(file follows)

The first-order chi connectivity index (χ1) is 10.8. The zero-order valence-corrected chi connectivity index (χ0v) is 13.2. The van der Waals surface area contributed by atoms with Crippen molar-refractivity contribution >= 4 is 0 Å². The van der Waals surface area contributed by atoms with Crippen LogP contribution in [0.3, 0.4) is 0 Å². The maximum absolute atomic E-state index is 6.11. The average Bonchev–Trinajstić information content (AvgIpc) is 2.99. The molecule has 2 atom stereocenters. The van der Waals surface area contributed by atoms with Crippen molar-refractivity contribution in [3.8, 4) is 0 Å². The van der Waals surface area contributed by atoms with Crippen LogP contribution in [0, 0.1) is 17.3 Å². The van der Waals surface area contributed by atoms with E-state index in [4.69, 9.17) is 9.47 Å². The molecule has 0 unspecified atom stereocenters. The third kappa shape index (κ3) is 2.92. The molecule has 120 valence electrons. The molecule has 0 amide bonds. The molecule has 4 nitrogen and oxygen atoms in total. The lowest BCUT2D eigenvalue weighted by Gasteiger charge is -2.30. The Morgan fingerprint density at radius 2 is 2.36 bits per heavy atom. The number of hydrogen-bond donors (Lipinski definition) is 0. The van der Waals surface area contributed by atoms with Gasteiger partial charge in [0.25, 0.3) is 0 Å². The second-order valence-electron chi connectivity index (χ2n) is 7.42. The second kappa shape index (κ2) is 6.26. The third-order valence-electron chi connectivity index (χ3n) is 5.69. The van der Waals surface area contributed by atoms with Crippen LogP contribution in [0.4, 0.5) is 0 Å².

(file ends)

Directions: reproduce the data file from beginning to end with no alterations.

The first-order chi connectivity index (χ1) is 10.8. The zero-order valence-corrected chi connectivity index (χ0v) is 13.2. The van der Waals surface area contributed by atoms with Crippen molar-refractivity contribution >= 4 is 0 Å². The van der Waals surface area contributed by atoms with Crippen LogP contribution in [0.3, 0.4) is 0 Å². The maximum absolute atomic E-state index is 6.11. The average Bonchev–Trinajstić information content (AvgIpc) is 2.99. The molecule has 2 atom stereocenters. The van der Waals surface area contributed by atoms with Crippen molar-refractivity contribution in [3.8, 4) is 0 Å². The van der Waals surface area contributed by atoms with Crippen LogP contribution in [0, 0.1) is 17.3 Å². The van der Waals surface area contributed by atoms with E-state index in [4.69, 9.17) is 9.47 Å². The molecule has 0 unspecified atom stereocenters. The third kappa shape index (κ3) is 2.92. The molecule has 120 valence electrons. The molecule has 0 amide bonds. The molecule has 4 nitrogen and oxygen atoms in total. The lowest BCUT2D eigenvalue weighted by Gasteiger charge is -2.30. The Morgan fingerprint density at radius 2 is 2.36 bits per heavy atom. The number of hydrogen-bond donors (Lipinski definition) is 0. The van der Waals surface area contributed by atoms with Gasteiger partial charge in [0.25, 0.3) is 0 Å². The second-order valence-electron chi connectivity index (χ2n) is 7.42. The second kappa shape index (κ2) is 6.26. The third-order valence-electron chi connectivity index (χ3n) is 5.69. The van der Waals surface area contributed by atoms with Crippen LogP contribution in [0.4, 0.5) is 0 Å².